Parts of the South Shore enter exceptional drought

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The ongoing drought continues to worsen with parts of Lake Superior’s South Shore now in exceptional drought conditions. Thursday’s report from the U.S. Drought Monitor cited that Superior has received 4.71 inches of rain since May 1 which is the driest on record.

The USDM is a joint effort by National Drought Mitigation Center at the University of Nebraska-Lincoln, the National Oceanic and Atmospheric Administration and the U.S. Department of Agriculture. It is updated on Thursday mornings with data from observations made at 7 a.m. CST on Tuesdays.

Drought intensity is measured in increments from D0 to D4:

  • D0 = Abnormally Dry
  • D1 = Moderate Drought
  • D2 = Severe Drought
  • D3 = Extreme Drought
  • D4 = Exceptional Drought

The most noteworthy change to Thursday’s report was that northeast Douglas County and far northern Bayfield County entered D4 – exceptional drought. This is the first time D4 has been observed in the state of Wisconsin since the USDM began in 1999. The area of extreme drought (D3) also extended a bit to reach from eastern Carlton County to Ashland.

Other areas of persisting extreme drought since last week’s report include an area of Washburn County into western Sawyer County and much of Crow Wing County into southwestern Aitkin County.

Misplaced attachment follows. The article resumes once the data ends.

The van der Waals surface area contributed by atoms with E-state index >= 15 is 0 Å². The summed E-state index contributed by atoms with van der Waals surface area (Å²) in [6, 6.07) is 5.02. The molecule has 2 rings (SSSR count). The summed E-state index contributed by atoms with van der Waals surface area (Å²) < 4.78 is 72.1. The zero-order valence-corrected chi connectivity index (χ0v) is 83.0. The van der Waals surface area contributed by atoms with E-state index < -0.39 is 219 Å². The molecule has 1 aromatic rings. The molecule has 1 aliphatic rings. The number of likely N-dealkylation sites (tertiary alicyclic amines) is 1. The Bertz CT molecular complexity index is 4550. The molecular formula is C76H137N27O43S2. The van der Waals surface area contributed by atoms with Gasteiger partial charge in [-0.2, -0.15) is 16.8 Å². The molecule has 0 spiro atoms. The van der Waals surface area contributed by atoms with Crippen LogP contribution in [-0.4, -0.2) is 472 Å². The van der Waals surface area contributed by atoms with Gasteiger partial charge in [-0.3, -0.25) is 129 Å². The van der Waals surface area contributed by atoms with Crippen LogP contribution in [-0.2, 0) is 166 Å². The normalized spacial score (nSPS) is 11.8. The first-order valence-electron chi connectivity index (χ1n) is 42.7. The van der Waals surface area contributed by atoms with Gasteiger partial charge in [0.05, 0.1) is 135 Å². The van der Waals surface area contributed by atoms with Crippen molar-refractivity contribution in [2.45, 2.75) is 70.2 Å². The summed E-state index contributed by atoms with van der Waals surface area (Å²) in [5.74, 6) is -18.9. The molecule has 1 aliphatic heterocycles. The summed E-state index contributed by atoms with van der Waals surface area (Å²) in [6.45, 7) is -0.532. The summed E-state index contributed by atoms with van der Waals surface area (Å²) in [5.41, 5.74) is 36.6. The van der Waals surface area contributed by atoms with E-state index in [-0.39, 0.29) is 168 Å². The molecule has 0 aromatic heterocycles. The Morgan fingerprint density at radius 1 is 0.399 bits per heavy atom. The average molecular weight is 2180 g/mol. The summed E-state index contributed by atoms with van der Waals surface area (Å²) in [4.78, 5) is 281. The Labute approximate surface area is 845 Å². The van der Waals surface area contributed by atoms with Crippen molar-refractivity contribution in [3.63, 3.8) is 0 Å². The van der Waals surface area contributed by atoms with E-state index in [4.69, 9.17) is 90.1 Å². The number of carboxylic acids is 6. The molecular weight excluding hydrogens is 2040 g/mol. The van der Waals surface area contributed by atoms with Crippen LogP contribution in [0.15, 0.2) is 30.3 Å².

Severe to moderate drought (D2 to D1) has continued rather unchanged for the majority of the rest of the Northland. There is a small area of northeast St. Louis County and northwest Lake County that is still not officially in a drought stage, but is abnormally dry.

Our Storm Track Weather team looked into how far we’ve fallen from average since May for our official climate sites in the region. From May 1st through August 9th, Brainerd has a deficit of -6.98”. Duluth’s deficit is 6.44.” Ashland is 6.19″ short of average. Hibbing’s deficit is 5.51”. International Falls has fared better than the rest since May, but is still 3.7” below normal.

Each day without measurable precipitation allows that deficit to grow. Duluth’s normal daily rainfall right now is 0.12”. Over the next week, normal would be 0.86”. That means we need almost an inch in the next week just to stay where we’re at right now.

That’s why a couple of rounds of rain in the forecast isn’t enough to bring relief. What we need is a stretch of days where each one brings above average rainfall. Until we get that, the drought will continue. With that in mind, there’s no end in sight.

Check the forecast here.